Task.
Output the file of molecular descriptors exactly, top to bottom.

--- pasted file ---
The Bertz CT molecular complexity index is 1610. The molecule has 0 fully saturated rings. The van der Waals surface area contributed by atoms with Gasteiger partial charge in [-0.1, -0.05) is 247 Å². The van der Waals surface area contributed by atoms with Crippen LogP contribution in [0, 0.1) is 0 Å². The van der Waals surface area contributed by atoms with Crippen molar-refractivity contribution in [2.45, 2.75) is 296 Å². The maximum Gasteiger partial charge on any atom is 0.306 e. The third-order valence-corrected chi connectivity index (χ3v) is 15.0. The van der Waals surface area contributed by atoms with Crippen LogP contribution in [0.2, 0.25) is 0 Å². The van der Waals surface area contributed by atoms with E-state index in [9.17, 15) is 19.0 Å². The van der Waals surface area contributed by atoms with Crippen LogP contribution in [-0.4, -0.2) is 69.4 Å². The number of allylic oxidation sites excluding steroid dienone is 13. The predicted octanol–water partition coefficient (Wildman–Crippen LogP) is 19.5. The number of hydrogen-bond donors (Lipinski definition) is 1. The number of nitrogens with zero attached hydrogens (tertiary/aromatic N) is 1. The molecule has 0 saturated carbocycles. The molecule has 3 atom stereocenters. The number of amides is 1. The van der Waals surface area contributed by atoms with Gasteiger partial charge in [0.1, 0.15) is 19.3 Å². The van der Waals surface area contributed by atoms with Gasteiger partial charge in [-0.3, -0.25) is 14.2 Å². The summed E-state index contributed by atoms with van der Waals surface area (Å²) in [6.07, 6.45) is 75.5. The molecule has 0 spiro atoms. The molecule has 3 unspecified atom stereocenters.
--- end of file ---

The Bertz CT molecular complexity index is 1610. The molecule has 0 fully saturated rings. The van der Waals surface area contributed by atoms with Gasteiger partial charge in [-0.1, -0.05) is 247 Å². The van der Waals surface area contributed by atoms with Crippen LogP contribution in [0, 0.1) is 0 Å². The van der Waals surface area contributed by atoms with Crippen molar-refractivity contribution in [2.45, 2.75) is 296 Å². The maximum Gasteiger partial charge on any atom is 0.306 e. The third-order valence-corrected chi connectivity index (χ3v) is 15.0. The van der Waals surface area contributed by atoms with Crippen LogP contribution in [0.2, 0.25) is 0 Å². The van der Waals surface area contributed by atoms with E-state index in [9.17, 15) is 19.0 Å². The van der Waals surface area contributed by atoms with Crippen LogP contribution in [-0.4, -0.2) is 69.4 Å². The number of allylic oxidation sites excluding steroid dienone is 13. The predicted octanol–water partition coefficient (Wildman–Crippen LogP) is 19.5. The number of hydrogen-bond donors (Lipinski definition) is 1. The number of nitrogens with zero attached hydrogens (tertiary/aromatic N) is 1. The molecule has 0 saturated carbocycles. The molecule has 3 atom stereocenters. The number of amides is 1. The van der Waals surface area contributed by atoms with Gasteiger partial charge in [0.1, 0.15) is 19.3 Å². The van der Waals surface area contributed by atoms with Gasteiger partial charge in [-0.3, -0.25) is 14.2 Å². The summed E-state index contributed by atoms with van der Waals surface area (Å²) in [6.07, 6.45) is 75.5. The molecule has 0 spiro atoms. The molecule has 3 unspecified atom stereocenters.